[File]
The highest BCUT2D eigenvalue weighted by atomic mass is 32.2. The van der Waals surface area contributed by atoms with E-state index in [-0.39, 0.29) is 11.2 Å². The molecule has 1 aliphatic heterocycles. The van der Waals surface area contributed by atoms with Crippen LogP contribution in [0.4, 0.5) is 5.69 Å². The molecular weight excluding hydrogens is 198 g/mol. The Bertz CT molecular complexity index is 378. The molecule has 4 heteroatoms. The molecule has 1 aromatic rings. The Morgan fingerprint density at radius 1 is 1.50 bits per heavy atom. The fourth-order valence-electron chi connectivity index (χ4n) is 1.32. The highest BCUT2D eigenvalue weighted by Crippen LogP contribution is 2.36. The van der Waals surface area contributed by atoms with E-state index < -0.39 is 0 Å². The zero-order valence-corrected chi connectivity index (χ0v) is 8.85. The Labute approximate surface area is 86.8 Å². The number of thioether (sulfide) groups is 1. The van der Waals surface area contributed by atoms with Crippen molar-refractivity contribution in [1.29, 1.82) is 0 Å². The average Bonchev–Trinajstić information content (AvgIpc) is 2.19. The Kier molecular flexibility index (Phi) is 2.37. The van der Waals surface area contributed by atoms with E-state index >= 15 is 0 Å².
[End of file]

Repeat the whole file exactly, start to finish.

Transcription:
The highest BCUT2D eigenvalue weighted by atomic mass is 32.2. The van der Waals surface area contributed by atoms with E-state index in [-0.39, 0.29) is 11.2 Å². The molecule has 1 aliphatic heterocycles. The van der Waals surface area contributed by atoms with Crippen LogP contribution in [0.4, 0.5) is 5.69 Å². The molecular weight excluding hydrogens is 198 g/mol. The Bertz CT molecular complexity index is 378. The molecule has 4 heteroatoms. The molecule has 1 aromatic rings. The Morgan fingerprint density at radius 1 is 1.50 bits per heavy atom. The fourth-order valence-electron chi connectivity index (χ4n) is 1.32. The highest BCUT2D eigenvalue weighted by Crippen LogP contribution is 2.36. The van der Waals surface area contributed by atoms with E-state index < -0.39 is 0 Å². The zero-order valence-corrected chi connectivity index (χ0v) is 8.85. The Labute approximate surface area is 86.8 Å². The number of thioether (sulfide) groups is 1. The van der Waals surface area contributed by atoms with Crippen molar-refractivity contribution in [1.29, 1.82) is 0 Å². The average Bonchev–Trinajstić information content (AvgIpc) is 2.19. The Kier molecular flexibility index (Phi) is 2.37. The van der Waals surface area contributed by atoms with E-state index >= 15 is 0 Å².